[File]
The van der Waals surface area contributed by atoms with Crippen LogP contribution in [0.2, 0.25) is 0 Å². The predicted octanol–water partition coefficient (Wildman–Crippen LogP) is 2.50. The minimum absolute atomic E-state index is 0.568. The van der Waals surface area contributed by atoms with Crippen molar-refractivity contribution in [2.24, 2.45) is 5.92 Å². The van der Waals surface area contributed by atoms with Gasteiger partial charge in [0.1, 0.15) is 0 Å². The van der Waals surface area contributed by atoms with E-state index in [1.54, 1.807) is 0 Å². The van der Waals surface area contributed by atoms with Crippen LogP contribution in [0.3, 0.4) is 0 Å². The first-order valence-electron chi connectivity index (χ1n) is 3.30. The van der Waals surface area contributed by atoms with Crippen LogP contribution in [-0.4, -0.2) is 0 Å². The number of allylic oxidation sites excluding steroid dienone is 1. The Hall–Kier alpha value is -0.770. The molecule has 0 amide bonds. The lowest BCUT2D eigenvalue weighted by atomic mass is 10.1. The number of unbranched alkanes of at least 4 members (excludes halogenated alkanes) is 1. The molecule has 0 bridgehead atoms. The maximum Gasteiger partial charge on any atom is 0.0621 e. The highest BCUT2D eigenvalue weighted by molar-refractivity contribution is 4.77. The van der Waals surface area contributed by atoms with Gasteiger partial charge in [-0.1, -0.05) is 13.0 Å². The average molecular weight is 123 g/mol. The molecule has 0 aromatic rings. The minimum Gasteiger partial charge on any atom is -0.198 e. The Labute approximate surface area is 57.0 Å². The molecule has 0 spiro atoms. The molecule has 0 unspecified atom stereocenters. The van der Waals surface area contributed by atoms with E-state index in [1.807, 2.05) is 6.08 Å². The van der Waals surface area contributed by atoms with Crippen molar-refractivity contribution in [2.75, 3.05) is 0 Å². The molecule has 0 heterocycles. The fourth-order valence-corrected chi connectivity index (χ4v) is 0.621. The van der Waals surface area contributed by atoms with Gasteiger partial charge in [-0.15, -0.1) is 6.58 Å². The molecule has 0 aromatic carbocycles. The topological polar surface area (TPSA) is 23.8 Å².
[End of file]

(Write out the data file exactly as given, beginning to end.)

The van der Waals surface area contributed by atoms with Crippen LogP contribution in [0.2, 0.25) is 0 Å². The predicted octanol–water partition coefficient (Wildman–Crippen LogP) is 2.50. The minimum absolute atomic E-state index is 0.568. The van der Waals surface area contributed by atoms with Crippen molar-refractivity contribution in [2.24, 2.45) is 5.92 Å². The van der Waals surface area contributed by atoms with Gasteiger partial charge in [0.1, 0.15) is 0 Å². The van der Waals surface area contributed by atoms with E-state index in [1.54, 1.807) is 0 Å². The van der Waals surface area contributed by atoms with Crippen LogP contribution in [0.3, 0.4) is 0 Å². The first-order valence-electron chi connectivity index (χ1n) is 3.30. The van der Waals surface area contributed by atoms with Crippen LogP contribution in [-0.4, -0.2) is 0 Å². The number of allylic oxidation sites excluding steroid dienone is 1. The Hall–Kier alpha value is -0.770. The molecule has 0 amide bonds. The lowest BCUT2D eigenvalue weighted by atomic mass is 10.1. The number of unbranched alkanes of at least 4 members (excludes halogenated alkanes) is 1. The molecule has 0 bridgehead atoms. The maximum Gasteiger partial charge on any atom is 0.0621 e. The highest BCUT2D eigenvalue weighted by molar-refractivity contribution is 4.77. The van der Waals surface area contributed by atoms with Gasteiger partial charge in [-0.1, -0.05) is 13.0 Å². The average molecular weight is 123 g/mol. The molecule has 0 aromatic rings. The minimum Gasteiger partial charge on any atom is -0.198 e. The Labute approximate surface area is 57.0 Å². The molecule has 0 spiro atoms. The molecule has 0 unspecified atom stereocenters. The van der Waals surface area contributed by atoms with E-state index in [1.807, 2.05) is 6.08 Å². The van der Waals surface area contributed by atoms with Crippen molar-refractivity contribution in [2.75, 3.05) is 0 Å². The molecule has 0 heterocycles. The fourth-order valence-corrected chi connectivity index (χ4v) is 0.621. The van der Waals surface area contributed by atoms with Gasteiger partial charge in [-0.15, -0.1) is 6.58 Å². The molecule has 0 aromatic carbocycles. The topological polar surface area (TPSA) is 23.8 Å².